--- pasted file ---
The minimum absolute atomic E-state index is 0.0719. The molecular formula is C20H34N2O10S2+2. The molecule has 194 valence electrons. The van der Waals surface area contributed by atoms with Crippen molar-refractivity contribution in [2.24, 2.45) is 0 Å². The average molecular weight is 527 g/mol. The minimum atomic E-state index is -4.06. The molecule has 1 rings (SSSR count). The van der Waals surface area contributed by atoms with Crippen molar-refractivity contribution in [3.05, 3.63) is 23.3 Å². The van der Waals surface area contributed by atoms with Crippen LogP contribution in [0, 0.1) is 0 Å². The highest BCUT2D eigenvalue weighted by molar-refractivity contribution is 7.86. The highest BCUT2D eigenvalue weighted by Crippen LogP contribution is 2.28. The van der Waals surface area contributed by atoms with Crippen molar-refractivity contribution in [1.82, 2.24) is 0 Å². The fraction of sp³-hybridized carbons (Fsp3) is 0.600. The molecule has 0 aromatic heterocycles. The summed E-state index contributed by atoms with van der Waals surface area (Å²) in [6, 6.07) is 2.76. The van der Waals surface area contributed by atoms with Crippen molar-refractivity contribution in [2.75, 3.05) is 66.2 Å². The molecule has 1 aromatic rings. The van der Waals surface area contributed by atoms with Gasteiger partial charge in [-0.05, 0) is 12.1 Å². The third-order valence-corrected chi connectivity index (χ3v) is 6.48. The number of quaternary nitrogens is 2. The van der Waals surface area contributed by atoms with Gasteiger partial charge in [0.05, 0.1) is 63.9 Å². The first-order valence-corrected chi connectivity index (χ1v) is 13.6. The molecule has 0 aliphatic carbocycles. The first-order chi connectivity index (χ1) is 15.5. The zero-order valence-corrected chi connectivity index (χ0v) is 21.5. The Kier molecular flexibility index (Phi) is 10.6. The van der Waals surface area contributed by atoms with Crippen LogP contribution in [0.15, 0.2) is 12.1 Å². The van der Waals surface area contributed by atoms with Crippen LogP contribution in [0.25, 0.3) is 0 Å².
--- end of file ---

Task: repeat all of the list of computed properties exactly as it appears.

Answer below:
The minimum absolute atomic E-state index is 0.0719. The molecular formula is C20H34N2O10S2+2. The molecule has 194 valence electrons. The van der Waals surface area contributed by atoms with Crippen molar-refractivity contribution in [2.24, 2.45) is 0 Å². The average molecular weight is 527 g/mol. The minimum atomic E-state index is -4.06. The molecule has 1 rings (SSSR count). The van der Waals surface area contributed by atoms with Crippen molar-refractivity contribution in [3.05, 3.63) is 23.3 Å². The van der Waals surface area contributed by atoms with Crippen LogP contribution in [0, 0.1) is 0 Å². The highest BCUT2D eigenvalue weighted by molar-refractivity contribution is 7.86. The highest BCUT2D eigenvalue weighted by Crippen LogP contribution is 2.28. The van der Waals surface area contributed by atoms with Crippen molar-refractivity contribution in [1.82, 2.24) is 0 Å². The fraction of sp³-hybridized carbons (Fsp3) is 0.600. The molecule has 0 aromatic heterocycles. The summed E-state index contributed by atoms with van der Waals surface area (Å²) in [6, 6.07) is 2.76. The van der Waals surface area contributed by atoms with Crippen molar-refractivity contribution in [2.75, 3.05) is 66.2 Å². The molecule has 1 aromatic rings. The van der Waals surface area contributed by atoms with Gasteiger partial charge in [-0.05, 0) is 12.1 Å². The third-order valence-corrected chi connectivity index (χ3v) is 6.48. The number of quaternary nitrogens is 2. The van der Waals surface area contributed by atoms with Gasteiger partial charge in [0.05, 0.1) is 63.9 Å². The first-order valence-corrected chi connectivity index (χ1v) is 13.6. The molecule has 0 aliphatic carbocycles. The first-order chi connectivity index (χ1) is 15.5. The zero-order valence-corrected chi connectivity index (χ0v) is 21.5. The Kier molecular flexibility index (Phi) is 10.6. The van der Waals surface area contributed by atoms with Crippen LogP contribution in [0.15, 0.2) is 12.1 Å². The van der Waals surface area contributed by atoms with Crippen LogP contribution in [0.25, 0.3) is 0 Å².